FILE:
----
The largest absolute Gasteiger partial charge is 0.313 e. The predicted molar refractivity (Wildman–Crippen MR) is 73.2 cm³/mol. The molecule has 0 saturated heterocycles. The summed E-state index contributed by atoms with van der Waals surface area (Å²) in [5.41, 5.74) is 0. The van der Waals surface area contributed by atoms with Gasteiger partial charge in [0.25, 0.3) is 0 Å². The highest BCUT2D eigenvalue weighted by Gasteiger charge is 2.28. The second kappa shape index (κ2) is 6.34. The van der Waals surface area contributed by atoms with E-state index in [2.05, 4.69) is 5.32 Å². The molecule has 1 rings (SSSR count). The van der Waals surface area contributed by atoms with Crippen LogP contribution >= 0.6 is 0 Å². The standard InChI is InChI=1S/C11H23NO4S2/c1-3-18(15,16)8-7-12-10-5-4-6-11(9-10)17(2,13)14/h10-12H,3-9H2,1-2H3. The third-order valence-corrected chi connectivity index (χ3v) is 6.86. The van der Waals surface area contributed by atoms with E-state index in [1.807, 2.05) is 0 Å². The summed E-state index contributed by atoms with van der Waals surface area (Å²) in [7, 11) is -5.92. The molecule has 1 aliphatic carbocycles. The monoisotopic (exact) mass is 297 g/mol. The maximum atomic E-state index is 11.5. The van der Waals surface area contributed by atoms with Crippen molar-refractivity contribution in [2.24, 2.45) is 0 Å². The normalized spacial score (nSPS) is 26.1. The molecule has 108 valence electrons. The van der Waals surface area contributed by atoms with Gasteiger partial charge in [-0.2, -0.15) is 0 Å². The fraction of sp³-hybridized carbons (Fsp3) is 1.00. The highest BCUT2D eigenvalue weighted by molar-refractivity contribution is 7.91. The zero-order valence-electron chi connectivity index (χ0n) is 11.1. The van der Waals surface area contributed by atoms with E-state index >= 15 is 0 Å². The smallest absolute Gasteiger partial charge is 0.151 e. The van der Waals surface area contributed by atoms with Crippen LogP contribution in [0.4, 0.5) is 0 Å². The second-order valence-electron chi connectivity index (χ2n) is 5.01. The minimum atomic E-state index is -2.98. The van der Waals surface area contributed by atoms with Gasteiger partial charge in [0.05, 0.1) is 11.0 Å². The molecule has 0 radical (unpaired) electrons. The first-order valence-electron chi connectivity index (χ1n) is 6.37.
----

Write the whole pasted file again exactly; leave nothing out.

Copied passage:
The largest absolute Gasteiger partial charge is 0.313 e. The predicted molar refractivity (Wildman–Crippen MR) is 73.2 cm³/mol. The molecule has 0 saturated heterocycles. The summed E-state index contributed by atoms with van der Waals surface area (Å²) in [5.41, 5.74) is 0. The van der Waals surface area contributed by atoms with Gasteiger partial charge in [0.25, 0.3) is 0 Å². The highest BCUT2D eigenvalue weighted by Gasteiger charge is 2.28. The second kappa shape index (κ2) is 6.34. The van der Waals surface area contributed by atoms with E-state index in [2.05, 4.69) is 5.32 Å². The molecule has 1 rings (SSSR count). The van der Waals surface area contributed by atoms with Crippen LogP contribution >= 0.6 is 0 Å². The standard InChI is InChI=1S/C11H23NO4S2/c1-3-18(15,16)8-7-12-10-5-4-6-11(9-10)17(2,13)14/h10-12H,3-9H2,1-2H3. The third-order valence-corrected chi connectivity index (χ3v) is 6.86. The van der Waals surface area contributed by atoms with E-state index in [1.807, 2.05) is 0 Å². The summed E-state index contributed by atoms with van der Waals surface area (Å²) in [7, 11) is -5.92. The molecule has 1 aliphatic carbocycles. The monoisotopic (exact) mass is 297 g/mol. The maximum atomic E-state index is 11.5. The van der Waals surface area contributed by atoms with Crippen molar-refractivity contribution in [2.24, 2.45) is 0 Å². The normalized spacial score (nSPS) is 26.1. The molecule has 108 valence electrons. The van der Waals surface area contributed by atoms with Gasteiger partial charge in [-0.2, -0.15) is 0 Å². The fraction of sp³-hybridized carbons (Fsp3) is 1.00. The highest BCUT2D eigenvalue weighted by molar-refractivity contribution is 7.91. The zero-order valence-electron chi connectivity index (χ0n) is 11.1. The van der Waals surface area contributed by atoms with E-state index >= 15 is 0 Å². The smallest absolute Gasteiger partial charge is 0.151 e. The van der Waals surface area contributed by atoms with Crippen LogP contribution in [0.4, 0.5) is 0 Å². The second-order valence-electron chi connectivity index (χ2n) is 5.01. The minimum atomic E-state index is -2.98. The van der Waals surface area contributed by atoms with Gasteiger partial charge in [0.05, 0.1) is 11.0 Å². The molecule has 0 radical (unpaired) electrons. The first-order valence-electron chi connectivity index (χ1n) is 6.37.